Saturday, September 5, 2009

"If you want to call me that, smile!" has a teaser announcement up that the classic television western The Virginian, a huge hit for NBC from 1962-71, is rumored to headed to DVD soon. The background details are still sketchy at press time, but if I were to have a dog in this fight I’d say it sounds like Timeless Media Video will release this one, having put many of NBC-Universal’s oaters on disc (the upcoming Wagon Train, Tales of Wells Fargo and Laramie, to name a few recent examples). (Note: someone over at the IMDb reports that Timeless is going to do this one, I found this out after writing the previous sentence.)

The TV series was inspired by the three movie adaptations (1914, 1929—the version that cemented Gary Cooper’s stardom—and 1946, with TDOY icon Joel McCrea in the titular role) of the famous 1902 novel by Owen Wister. The television version premiered over NBC on September 19, 1962 and starred actor James Drury as the title character, with Lee J. Cobb (as Judge Henry Garth, the owner of the Shiloh Ranch), Doug McClure (as Trampas—McClure was the only actor in addition to Drury who lasted the entire run), Pippa Scott, Gary Clarke and Roberta Shore in support. Cobb left the show at the beginning of the 1966-67 season and was replaced by Charles Bickford as John Grainger—who in turn left the Shiloh in the hands of brother Clay (TDOY fave John McIntire, whose wife Jeanette Nolan was also on the show). The last season—when the show was renamed The Men From Shiloh—made Stewart Granger boss as Colonel Alan McKenzie. Other prominent cast members on the series during its run include Clu Galager, Randy Boone, L.Q. Jones, David Hartman (yes, the guy from Good Morning America), Tim Matheson and Lee Majors.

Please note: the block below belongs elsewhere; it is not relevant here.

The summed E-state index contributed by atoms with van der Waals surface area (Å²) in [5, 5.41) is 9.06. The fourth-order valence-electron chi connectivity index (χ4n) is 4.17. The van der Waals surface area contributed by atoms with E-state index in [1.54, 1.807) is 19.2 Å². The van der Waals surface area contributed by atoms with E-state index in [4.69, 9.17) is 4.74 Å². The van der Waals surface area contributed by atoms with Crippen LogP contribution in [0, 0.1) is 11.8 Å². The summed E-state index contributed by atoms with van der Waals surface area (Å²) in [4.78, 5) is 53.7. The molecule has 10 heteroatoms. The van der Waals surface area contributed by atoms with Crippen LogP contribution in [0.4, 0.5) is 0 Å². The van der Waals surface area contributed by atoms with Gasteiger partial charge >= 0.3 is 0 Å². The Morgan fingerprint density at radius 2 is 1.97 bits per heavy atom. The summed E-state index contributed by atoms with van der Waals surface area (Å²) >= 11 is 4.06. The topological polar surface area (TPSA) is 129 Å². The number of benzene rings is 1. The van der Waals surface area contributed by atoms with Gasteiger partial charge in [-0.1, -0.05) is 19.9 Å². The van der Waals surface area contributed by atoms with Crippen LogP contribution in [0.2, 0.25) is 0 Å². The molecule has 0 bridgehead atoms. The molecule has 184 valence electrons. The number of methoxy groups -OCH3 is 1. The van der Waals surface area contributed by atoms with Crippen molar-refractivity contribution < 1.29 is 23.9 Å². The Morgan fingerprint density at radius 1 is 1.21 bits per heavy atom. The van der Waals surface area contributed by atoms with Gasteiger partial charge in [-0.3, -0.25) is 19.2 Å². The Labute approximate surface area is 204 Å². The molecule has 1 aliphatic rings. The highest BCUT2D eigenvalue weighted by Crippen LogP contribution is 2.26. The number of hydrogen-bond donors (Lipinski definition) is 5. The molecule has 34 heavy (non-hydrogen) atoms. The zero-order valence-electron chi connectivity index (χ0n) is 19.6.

Laura at Laura’s Miscelleanous Musings offers up a few recollections of the series; I’d tell you mine only I have to confess that much of the ninety-minute adult western (of which radio Gunsmoke producer Norm Macdonnell served as executive producer from 1965-71) appears to have been filed away in a file cabinet located in the dim recesses of my memory. The only thing I do remember about the show was its unforgettable opening theme, composed by Percy Faith (Ennio Morricone was responsible for the program’s 1970-71 opening music). I can say with absolute certainty that the last Virginian episode I watched was “It Tolls for Three” (11/21/62); a friend of mine was kind enough to send me a copy many moons back because this outing not only stars TDOY icon Lee Marvin but was written and directed by another TDOY icon, Sam Fuller. RTV does proffer the series reruns for broadcast but as I mentioned previously, WSB-TV DT in Atlanta hasn’t taken RTV up on their offer as of this writing.

I don’t know precisely how Timeless is going to do the box set; the IMDb commenter says the company has acquired all nine seasons of the show so I would hope this would mean season sets. If this is made so, Scott C. of World O’Crap fame will want to get a copy of season three, which contains “We’ve Lost a Train” (04/21/65), the pilot for TV’s Laredo.

1 comment:

Scott C. said...

Thanks for the heads-up! (It shouldn't be a total loss; I remember my mother loved The Virginian -- maybe she just loved James Drury -- while she hated Bonanza, and was quite vocal about her theory that Ben Cartwright was the most successful Bluebeard-style serial killer of the Old West.)